The story doesn’t end here. Like every other town located in and around Rameswaram, Dhanushkodi too has a mythical connect to Ramayana. There is growing unrest regarding the Union government’s plea before the Supreme Court to demolish the Ram Setu bridge in Rameswaram, the one used by Lord Rama to cross the waters of Bay of Bengal to go to Sri Lanka. The ocean floor here is shallow and no ships can navigate via this region, which means that India does not have a continuous navigation channel linking the east and west coasts. Ships coming from India’s west and heading to Bangladesh or Indian ports on the east coast have to go around Sri Lanka because the waterway in the sea dividing the two countries is shallow. Therefore, the Government of India has proposed the dredging of the sea to create a shipping canal to save up to 780 km of sailing distance and 30 hours of sailing time for ships plying between the east and west coasts of India. This has led to huge protests among Hindu umbrella organizations. The Save Ram Sethu campaign pushes to reconsider the construction of the canal as it will hurt religious sentiments of millions of Hindus and also pose a grave risk to the local ecosystem and livelihood of local fishermen. Besides, it is widely believed that Ram Setu can adequately resist tsunami-like natural disasters from the southern side.

Historically and culturally, the Tamils of India and the Tamils of Sri Lanka have felt close to each other. “If we cannot do commodity trade in conventional way, then why not trade in non-conventional way – trade of culture, trade of entertainment, trade of cricket, trade of Bollywood”, said a researcher based in Kochi.

“Let’s not compare ourselves to EU. EU was brought together by politics of wealth and we should be brought together by politics of welfare. SAARC countries have a convenience based relationship; rather we should have ethics based relationship. Today, marketization has reduced everything to a product and SAARC is still unsellable”, said a Professor of Loyola College, Chennai.

Talking about India’s role in SAARC, a journalist remarked, “India is like a body builder, looking at the mirror to check its own sex appeal. India’s role has been constantly under the fear of regional politics. Let’s play a role proportionate to our size. India can use its excessive resources to tap the goodwill of its neighbours. Our deep waters are so mineral rich. The waters in this area are a large source of thorium which could make number of nuclear plants operational. Overlooking this huge resource, both countries – India and Sri Lanka have, we are looking at uranium imports from Australia. We have abundant S band which can promote satellite phones across SAARC. South Asian way of living is linked to nature. India can promote Ayurveda research centres across the region. With all of this, we should also start an English newspaper that goes all over South Asia – The SAARC Daily.”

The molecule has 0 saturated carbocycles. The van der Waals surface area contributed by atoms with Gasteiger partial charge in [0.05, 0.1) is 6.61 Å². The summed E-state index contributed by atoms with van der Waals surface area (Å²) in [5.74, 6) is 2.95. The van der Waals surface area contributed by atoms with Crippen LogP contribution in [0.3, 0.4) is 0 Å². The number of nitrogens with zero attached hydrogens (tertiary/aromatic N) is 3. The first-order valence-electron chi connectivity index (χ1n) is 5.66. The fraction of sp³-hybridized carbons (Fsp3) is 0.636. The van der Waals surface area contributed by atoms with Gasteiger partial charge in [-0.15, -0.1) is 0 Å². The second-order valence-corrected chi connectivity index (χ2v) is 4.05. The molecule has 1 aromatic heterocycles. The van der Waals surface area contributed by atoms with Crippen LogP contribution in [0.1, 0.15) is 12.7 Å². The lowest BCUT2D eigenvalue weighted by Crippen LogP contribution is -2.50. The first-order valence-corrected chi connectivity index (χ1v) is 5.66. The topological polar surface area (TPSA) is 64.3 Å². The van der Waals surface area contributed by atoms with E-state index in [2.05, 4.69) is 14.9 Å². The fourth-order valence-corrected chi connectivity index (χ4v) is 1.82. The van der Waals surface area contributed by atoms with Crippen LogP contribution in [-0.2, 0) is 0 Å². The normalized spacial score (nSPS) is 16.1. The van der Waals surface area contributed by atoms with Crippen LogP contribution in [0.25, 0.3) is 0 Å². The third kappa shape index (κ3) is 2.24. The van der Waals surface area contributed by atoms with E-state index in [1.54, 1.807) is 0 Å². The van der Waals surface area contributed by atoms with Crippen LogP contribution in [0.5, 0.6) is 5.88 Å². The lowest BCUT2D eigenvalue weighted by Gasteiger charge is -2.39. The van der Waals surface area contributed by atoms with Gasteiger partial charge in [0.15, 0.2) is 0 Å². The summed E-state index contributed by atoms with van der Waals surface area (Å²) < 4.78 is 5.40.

Sri Lankan refugees in Tamil Nadu gave an offbeat perspective. “On arrival, most of us were illiterate; most of the refugees are well educated now. Almost all of them are attending school. The Tamil Nadu government is doing wonders for refugees. The concessions, rights and benefits given to Indian citizens are extended to refugees as well. Plus, refugees in TN camps are given free electricity. The aim is to empower more and more of our community and equip them with skills that can be used to rebuild our homeland”, said Organization for Eelam Refugees Rehabilitation (OfERR).

When political parties are fishing for votes in the coastal area of Rameswaram, it’s time to address the real concerns of these fishermen. Conflict over these issues costs them their bread and butter. Stakes are high! For bilateral cooperation between India and Sri Lanka to gain momentum, coastal cooperation needs immediate attention even if that calls for hegemony trade-offs.

Dhanushkodi was washed away but is still alive!